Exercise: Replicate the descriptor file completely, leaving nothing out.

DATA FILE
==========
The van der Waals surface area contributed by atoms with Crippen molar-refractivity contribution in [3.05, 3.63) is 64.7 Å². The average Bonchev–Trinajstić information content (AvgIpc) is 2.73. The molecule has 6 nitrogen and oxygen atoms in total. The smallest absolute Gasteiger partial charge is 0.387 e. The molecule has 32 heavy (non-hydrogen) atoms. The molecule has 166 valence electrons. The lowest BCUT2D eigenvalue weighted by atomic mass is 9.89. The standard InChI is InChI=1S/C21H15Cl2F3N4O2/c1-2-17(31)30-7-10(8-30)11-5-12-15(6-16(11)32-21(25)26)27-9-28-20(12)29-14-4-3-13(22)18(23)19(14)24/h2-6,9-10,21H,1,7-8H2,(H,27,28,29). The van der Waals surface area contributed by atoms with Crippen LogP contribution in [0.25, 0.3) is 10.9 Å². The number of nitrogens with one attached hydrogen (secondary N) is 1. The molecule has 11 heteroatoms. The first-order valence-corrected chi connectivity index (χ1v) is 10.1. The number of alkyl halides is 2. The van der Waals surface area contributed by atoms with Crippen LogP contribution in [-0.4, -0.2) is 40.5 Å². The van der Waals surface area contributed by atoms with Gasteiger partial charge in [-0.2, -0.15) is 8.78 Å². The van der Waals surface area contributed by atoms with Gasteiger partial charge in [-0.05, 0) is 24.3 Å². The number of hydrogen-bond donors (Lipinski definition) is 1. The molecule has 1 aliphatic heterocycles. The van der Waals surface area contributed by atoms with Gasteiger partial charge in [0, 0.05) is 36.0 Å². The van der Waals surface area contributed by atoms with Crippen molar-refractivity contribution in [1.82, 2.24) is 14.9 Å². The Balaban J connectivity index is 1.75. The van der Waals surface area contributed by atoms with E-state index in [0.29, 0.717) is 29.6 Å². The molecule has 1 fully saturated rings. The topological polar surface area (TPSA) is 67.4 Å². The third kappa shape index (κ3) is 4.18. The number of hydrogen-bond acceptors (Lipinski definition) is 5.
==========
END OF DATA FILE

The van der Waals surface area contributed by atoms with Crippen molar-refractivity contribution in [3.05, 3.63) is 64.7 Å². The average Bonchev–Trinajstić information content (AvgIpc) is 2.73. The molecule has 6 nitrogen and oxygen atoms in total. The smallest absolute Gasteiger partial charge is 0.387 e. The molecule has 32 heavy (non-hydrogen) atoms. The molecule has 166 valence electrons. The lowest BCUT2D eigenvalue weighted by atomic mass is 9.89. The standard InChI is InChI=1S/C21H15Cl2F3N4O2/c1-2-17(31)30-7-10(8-30)11-5-12-15(6-16(11)32-21(25)26)27-9-28-20(12)29-14-4-3-13(22)18(23)19(14)24/h2-6,9-10,21H,1,7-8H2,(H,27,28,29). The van der Waals surface area contributed by atoms with Crippen LogP contribution in [0.25, 0.3) is 10.9 Å². The number of nitrogens with one attached hydrogen (secondary N) is 1. The molecule has 11 heteroatoms. The first-order valence-corrected chi connectivity index (χ1v) is 10.1. The number of alkyl halides is 2. The van der Waals surface area contributed by atoms with Crippen LogP contribution in [-0.4, -0.2) is 40.5 Å². The van der Waals surface area contributed by atoms with Gasteiger partial charge in [-0.2, -0.15) is 8.78 Å². The van der Waals surface area contributed by atoms with Gasteiger partial charge in [-0.05, 0) is 24.3 Å². The number of hydrogen-bond donors (Lipinski definition) is 1. The molecule has 1 aliphatic heterocycles. The van der Waals surface area contributed by atoms with Gasteiger partial charge in [0, 0.05) is 36.0 Å². The van der Waals surface area contributed by atoms with Crippen molar-refractivity contribution in [1.82, 2.24) is 14.9 Å². The Balaban J connectivity index is 1.75. The van der Waals surface area contributed by atoms with E-state index in [0.29, 0.717) is 29.6 Å². The molecule has 1 fully saturated rings. The topological polar surface area (TPSA) is 67.4 Å². The third kappa shape index (κ3) is 4.18. The number of hydrogen-bond acceptors (Lipinski definition) is 5.